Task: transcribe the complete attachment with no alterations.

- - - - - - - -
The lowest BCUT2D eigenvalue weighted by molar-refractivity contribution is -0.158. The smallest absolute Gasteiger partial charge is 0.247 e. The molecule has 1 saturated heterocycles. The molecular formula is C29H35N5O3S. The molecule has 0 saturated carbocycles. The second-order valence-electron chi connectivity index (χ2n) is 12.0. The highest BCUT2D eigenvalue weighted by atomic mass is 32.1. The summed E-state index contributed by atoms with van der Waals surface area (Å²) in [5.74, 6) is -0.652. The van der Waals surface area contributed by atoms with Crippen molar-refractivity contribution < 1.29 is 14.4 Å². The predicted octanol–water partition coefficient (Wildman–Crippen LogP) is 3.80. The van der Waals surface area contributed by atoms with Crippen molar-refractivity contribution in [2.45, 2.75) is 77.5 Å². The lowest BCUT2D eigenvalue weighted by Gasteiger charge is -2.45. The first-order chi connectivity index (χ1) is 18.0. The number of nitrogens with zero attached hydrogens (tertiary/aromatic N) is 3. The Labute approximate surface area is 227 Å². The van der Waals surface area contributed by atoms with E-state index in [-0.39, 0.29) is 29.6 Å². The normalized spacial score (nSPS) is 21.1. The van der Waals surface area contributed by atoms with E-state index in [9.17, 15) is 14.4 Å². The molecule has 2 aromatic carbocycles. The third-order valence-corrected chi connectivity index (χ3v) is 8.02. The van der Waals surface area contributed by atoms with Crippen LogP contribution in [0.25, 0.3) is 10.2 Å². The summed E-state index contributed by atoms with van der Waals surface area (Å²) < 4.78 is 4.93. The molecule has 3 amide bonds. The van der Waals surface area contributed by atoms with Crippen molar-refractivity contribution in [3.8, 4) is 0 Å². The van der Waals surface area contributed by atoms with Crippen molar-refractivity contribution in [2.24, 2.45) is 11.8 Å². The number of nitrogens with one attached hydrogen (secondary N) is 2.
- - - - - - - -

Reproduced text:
The lowest BCUT2D eigenvalue weighted by molar-refractivity contribution is -0.158. The smallest absolute Gasteiger partial charge is 0.247 e. The molecule has 1 saturated heterocycles. The molecular formula is C29H35N5O3S. The molecule has 0 saturated carbocycles. The second-order valence-electron chi connectivity index (χ2n) is 12.0. The highest BCUT2D eigenvalue weighted by atomic mass is 32.1. The summed E-state index contributed by atoms with van der Waals surface area (Å²) in [5.74, 6) is -0.652. The van der Waals surface area contributed by atoms with Crippen molar-refractivity contribution < 1.29 is 14.4 Å². The predicted octanol–water partition coefficient (Wildman–Crippen LogP) is 3.80. The van der Waals surface area contributed by atoms with Crippen molar-refractivity contribution in [2.45, 2.75) is 77.5 Å². The lowest BCUT2D eigenvalue weighted by Gasteiger charge is -2.45. The first-order chi connectivity index (χ1) is 18.0. The number of nitrogens with zero attached hydrogens (tertiary/aromatic N) is 3. The Labute approximate surface area is 227 Å². The van der Waals surface area contributed by atoms with E-state index in [-0.39, 0.29) is 29.6 Å². The normalized spacial score (nSPS) is 21.1. The van der Waals surface area contributed by atoms with E-state index in [9.17, 15) is 14.4 Å². The molecule has 2 aromatic carbocycles. The third-order valence-corrected chi connectivity index (χ3v) is 8.02. The van der Waals surface area contributed by atoms with Crippen LogP contribution in [0.25, 0.3) is 10.2 Å². The summed E-state index contributed by atoms with van der Waals surface area (Å²) < 4.78 is 4.93. The molecule has 3 amide bonds. The van der Waals surface area contributed by atoms with Crippen molar-refractivity contribution in [3.8, 4) is 0 Å². The van der Waals surface area contributed by atoms with Crippen molar-refractivity contribution in [2.24, 2.45) is 11.8 Å². The number of nitrogens with one attached hydrogen (secondary N) is 2.